Biggest Challenges Faced by Project Managers
Project manager salaries are what they are for a reason, the job isn’t a cruisy ride. In fact, in some industries, 75% of executives anticipate that their projects will fail. There are many reasons for this, from not having clearly defined goals, to ineffective team management, to a lack of communication with team members. We’ve listed six of the biggest challenges faced by project managers and how possible solutions to overcome them:
1. Unrealistic deadlines
Struggling to meet an unrealistic deadline is not an uncommon thing for a project manager to experience. Due to high competition, targets are set in what can seem like an unachievable time frame, and it’s the project manager’s job to ensure that everything gets done within that time frame.
Solution: Understand the reason behind the set deadline, there may be factors for it that you weren’t aware of, and knowing them can help provide motivation for trying to meet it. If a deadline extension is out of reach, then discuss whether the scope can be reduced or the cost increased so that meeting the deadline can become more feasible.
Poor communication amongst project team members, stakeholders, and customers is perhaps one of the most common challenges project managers are likely to face. Trying to ensure everyone involved in the project is on the same page will take more than giving out instructions.
Solution: Think about the language you use when articulating the goals and objectives and how the instructions are presented — is it done in a comprehensible way so that everyone can understand? Remember, some terminology that stakeholders know may be foreign to web developers and designers. Also, using project manager apps, like Zenkit, that are available on various platforms will keep everybody in the loop and updated on changes within the project scope.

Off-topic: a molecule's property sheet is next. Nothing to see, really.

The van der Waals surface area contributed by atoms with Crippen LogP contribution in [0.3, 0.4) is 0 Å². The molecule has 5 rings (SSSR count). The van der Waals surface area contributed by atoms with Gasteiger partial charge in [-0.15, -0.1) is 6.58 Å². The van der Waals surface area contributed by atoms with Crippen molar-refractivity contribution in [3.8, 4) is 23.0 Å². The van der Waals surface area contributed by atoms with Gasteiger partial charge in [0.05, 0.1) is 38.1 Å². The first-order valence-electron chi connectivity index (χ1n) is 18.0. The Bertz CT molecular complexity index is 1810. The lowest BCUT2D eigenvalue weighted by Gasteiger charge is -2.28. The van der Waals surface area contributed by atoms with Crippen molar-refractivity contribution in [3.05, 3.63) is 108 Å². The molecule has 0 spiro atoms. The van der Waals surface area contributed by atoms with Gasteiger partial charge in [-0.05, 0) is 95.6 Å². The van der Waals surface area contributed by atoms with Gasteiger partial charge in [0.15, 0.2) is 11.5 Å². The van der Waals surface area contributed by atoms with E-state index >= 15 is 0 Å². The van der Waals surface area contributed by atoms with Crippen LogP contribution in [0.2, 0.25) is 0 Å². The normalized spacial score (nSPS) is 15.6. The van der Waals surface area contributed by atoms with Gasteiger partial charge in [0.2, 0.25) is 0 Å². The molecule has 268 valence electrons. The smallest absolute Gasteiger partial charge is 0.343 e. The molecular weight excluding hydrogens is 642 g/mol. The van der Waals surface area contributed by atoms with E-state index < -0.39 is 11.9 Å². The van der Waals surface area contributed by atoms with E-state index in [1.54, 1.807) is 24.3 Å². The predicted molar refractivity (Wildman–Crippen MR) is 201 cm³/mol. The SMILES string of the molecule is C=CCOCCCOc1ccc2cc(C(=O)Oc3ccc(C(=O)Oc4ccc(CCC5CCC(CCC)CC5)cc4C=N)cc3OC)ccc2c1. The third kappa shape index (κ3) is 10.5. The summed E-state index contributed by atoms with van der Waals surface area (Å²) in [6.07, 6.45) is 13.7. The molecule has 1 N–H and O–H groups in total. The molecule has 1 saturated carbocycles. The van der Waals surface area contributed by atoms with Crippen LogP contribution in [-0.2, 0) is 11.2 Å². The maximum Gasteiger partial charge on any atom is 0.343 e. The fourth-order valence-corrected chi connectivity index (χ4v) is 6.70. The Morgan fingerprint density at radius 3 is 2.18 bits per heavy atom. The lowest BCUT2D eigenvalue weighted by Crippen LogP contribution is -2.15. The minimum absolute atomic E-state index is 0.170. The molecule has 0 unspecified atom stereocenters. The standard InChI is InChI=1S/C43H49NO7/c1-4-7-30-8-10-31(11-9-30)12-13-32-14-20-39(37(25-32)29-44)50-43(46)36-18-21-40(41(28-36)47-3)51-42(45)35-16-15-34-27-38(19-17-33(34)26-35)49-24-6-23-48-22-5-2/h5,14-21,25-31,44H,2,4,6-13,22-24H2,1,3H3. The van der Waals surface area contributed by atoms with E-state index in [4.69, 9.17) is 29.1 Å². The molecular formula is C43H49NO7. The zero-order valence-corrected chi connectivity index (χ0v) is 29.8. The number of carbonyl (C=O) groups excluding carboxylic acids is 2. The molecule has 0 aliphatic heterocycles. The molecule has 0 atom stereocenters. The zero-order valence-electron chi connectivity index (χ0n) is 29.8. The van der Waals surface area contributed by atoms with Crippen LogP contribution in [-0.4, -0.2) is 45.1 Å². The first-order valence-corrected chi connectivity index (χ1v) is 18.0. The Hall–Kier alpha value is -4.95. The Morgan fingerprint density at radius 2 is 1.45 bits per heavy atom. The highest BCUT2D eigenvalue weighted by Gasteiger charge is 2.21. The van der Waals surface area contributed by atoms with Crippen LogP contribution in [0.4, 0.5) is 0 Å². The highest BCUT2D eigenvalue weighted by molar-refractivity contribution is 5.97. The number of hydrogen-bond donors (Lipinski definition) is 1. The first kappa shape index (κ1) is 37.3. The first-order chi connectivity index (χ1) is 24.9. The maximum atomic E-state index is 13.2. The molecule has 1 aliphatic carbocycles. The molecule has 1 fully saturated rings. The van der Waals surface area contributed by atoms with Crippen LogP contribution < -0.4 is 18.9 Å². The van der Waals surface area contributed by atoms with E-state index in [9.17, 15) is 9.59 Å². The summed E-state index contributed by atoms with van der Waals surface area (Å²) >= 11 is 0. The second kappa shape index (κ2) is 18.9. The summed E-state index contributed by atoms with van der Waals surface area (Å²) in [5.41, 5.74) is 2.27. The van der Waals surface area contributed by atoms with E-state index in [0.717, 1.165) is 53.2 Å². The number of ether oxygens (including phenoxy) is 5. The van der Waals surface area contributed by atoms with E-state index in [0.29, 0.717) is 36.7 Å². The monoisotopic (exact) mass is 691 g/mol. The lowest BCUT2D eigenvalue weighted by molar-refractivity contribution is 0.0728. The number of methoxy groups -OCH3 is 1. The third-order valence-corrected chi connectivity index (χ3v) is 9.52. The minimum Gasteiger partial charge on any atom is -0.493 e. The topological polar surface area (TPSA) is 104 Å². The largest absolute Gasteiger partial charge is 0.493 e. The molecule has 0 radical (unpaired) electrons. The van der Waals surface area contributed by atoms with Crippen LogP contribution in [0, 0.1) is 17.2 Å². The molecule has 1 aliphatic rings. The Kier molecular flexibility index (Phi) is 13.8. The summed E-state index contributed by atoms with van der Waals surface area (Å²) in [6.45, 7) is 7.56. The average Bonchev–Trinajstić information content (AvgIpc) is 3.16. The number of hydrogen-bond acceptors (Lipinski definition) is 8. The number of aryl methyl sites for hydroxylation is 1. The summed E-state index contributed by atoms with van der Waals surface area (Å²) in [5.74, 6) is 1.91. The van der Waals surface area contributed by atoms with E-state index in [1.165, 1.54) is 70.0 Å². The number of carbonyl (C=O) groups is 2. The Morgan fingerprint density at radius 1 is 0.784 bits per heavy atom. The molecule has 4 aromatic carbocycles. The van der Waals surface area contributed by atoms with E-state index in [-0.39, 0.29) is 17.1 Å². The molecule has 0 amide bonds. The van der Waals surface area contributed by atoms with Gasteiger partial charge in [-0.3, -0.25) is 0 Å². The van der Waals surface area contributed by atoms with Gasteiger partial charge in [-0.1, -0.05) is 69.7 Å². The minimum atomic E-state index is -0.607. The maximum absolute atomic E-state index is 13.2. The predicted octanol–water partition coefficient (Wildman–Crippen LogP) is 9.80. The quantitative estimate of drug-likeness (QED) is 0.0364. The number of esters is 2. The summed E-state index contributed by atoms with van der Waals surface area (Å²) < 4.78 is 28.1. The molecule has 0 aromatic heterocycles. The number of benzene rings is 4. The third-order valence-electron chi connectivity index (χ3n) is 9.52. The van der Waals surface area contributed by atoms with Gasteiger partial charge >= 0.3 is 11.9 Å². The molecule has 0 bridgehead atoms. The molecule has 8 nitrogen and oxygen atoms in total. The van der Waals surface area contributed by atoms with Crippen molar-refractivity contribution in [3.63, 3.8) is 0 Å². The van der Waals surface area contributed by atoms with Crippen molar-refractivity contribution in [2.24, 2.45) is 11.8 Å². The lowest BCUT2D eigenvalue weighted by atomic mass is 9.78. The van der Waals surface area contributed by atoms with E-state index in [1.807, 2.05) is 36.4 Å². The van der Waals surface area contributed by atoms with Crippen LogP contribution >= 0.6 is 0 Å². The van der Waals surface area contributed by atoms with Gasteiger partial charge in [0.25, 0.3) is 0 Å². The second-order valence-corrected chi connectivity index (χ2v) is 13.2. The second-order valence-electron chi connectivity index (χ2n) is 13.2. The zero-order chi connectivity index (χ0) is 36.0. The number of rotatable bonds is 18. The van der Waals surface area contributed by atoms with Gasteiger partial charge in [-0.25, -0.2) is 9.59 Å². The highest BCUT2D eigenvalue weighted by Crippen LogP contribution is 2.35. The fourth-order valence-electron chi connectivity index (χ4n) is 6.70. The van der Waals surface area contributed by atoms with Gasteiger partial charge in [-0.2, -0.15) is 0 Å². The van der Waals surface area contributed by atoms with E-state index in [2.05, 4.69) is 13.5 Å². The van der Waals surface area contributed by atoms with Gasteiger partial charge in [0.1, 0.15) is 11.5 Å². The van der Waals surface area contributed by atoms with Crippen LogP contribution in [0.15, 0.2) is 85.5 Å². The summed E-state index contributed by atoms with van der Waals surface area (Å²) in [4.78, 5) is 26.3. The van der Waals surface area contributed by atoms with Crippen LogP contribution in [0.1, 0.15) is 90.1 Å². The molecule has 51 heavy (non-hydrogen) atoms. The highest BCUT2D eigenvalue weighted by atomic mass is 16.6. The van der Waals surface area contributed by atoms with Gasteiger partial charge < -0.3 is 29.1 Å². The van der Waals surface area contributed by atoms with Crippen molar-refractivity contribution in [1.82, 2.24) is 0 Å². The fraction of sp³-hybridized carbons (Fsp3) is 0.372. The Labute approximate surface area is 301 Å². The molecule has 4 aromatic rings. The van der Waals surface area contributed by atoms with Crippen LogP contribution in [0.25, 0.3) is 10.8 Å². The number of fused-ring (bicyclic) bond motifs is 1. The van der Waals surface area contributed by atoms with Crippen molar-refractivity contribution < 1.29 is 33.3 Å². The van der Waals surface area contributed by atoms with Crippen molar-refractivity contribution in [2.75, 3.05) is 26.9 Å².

3. Undefined goals
Many issues could arise from not having concrete project goals at the very beginning. Starting a project without any clear direction is like going anywhere without direction — you may eventually get there, but it’s going to take much longer and with more resources than if the way was paved at the start. The same applies to project management. Without defined goals, how can you lead your team in the right direction?
Solution: Conduct a kick-off meeting before the project begins. This meeting gives you the opportunity to ensure everyone understands what is expected of the project, and of them. Make sure everyone involved in this project in is attendance.
4. Scope creep
Scope creep is something many project managers fear, and it refers to features, functions, and requests added that were not authorized in the initial project scope. Unpredictable changes and additions can make project progress in a way that was never intended.